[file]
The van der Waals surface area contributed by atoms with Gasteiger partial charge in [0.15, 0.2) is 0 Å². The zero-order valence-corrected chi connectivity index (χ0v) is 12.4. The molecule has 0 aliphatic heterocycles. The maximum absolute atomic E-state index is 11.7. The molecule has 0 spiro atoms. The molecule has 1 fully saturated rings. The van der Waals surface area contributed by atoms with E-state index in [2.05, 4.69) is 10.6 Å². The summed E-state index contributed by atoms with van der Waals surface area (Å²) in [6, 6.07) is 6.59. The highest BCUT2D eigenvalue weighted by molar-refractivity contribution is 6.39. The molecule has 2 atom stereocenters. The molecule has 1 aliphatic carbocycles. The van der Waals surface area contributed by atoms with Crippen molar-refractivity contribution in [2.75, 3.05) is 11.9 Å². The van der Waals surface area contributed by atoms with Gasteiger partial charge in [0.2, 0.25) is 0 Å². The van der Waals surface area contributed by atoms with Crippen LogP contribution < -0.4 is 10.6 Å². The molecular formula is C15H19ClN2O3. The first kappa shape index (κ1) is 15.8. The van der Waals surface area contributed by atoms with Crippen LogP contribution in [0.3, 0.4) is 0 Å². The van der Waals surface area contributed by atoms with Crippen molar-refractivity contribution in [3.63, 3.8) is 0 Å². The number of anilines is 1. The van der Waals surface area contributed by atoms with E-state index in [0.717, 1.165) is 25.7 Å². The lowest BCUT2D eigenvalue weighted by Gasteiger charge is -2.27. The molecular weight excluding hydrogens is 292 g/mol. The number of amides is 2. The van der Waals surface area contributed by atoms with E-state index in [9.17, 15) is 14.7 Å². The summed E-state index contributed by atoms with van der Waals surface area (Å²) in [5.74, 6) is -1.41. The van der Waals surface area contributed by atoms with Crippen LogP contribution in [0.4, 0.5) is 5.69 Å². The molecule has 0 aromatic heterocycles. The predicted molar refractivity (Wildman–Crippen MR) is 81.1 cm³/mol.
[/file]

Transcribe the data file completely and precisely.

The van der Waals surface area contributed by atoms with Gasteiger partial charge in [0.15, 0.2) is 0 Å². The zero-order valence-corrected chi connectivity index (χ0v) is 12.4. The molecule has 0 aliphatic heterocycles. The maximum absolute atomic E-state index is 11.7. The molecule has 0 spiro atoms. The molecule has 1 fully saturated rings. The van der Waals surface area contributed by atoms with E-state index in [2.05, 4.69) is 10.6 Å². The summed E-state index contributed by atoms with van der Waals surface area (Å²) in [6, 6.07) is 6.59. The highest BCUT2D eigenvalue weighted by molar-refractivity contribution is 6.39. The molecule has 2 atom stereocenters. The molecule has 1 aliphatic carbocycles. The van der Waals surface area contributed by atoms with Crippen molar-refractivity contribution in [2.75, 3.05) is 11.9 Å². The van der Waals surface area contributed by atoms with Gasteiger partial charge in [0.2, 0.25) is 0 Å². The van der Waals surface area contributed by atoms with Crippen LogP contribution < -0.4 is 10.6 Å². The molecular formula is C15H19ClN2O3. The first kappa shape index (κ1) is 15.8. The van der Waals surface area contributed by atoms with Crippen LogP contribution in [0.3, 0.4) is 0 Å². The van der Waals surface area contributed by atoms with Crippen molar-refractivity contribution in [3.63, 3.8) is 0 Å². The number of anilines is 1. The van der Waals surface area contributed by atoms with E-state index in [0.717, 1.165) is 25.7 Å². The lowest BCUT2D eigenvalue weighted by Gasteiger charge is -2.27. The molecular weight excluding hydrogens is 292 g/mol. The number of amides is 2. The van der Waals surface area contributed by atoms with E-state index in [9.17, 15) is 14.7 Å². The summed E-state index contributed by atoms with van der Waals surface area (Å²) in [5.74, 6) is -1.41. The van der Waals surface area contributed by atoms with Crippen LogP contribution in [0.4, 0.5) is 5.69 Å². The molecule has 0 aromatic heterocycles. The predicted molar refractivity (Wildman–Crippen MR) is 81.1 cm³/mol.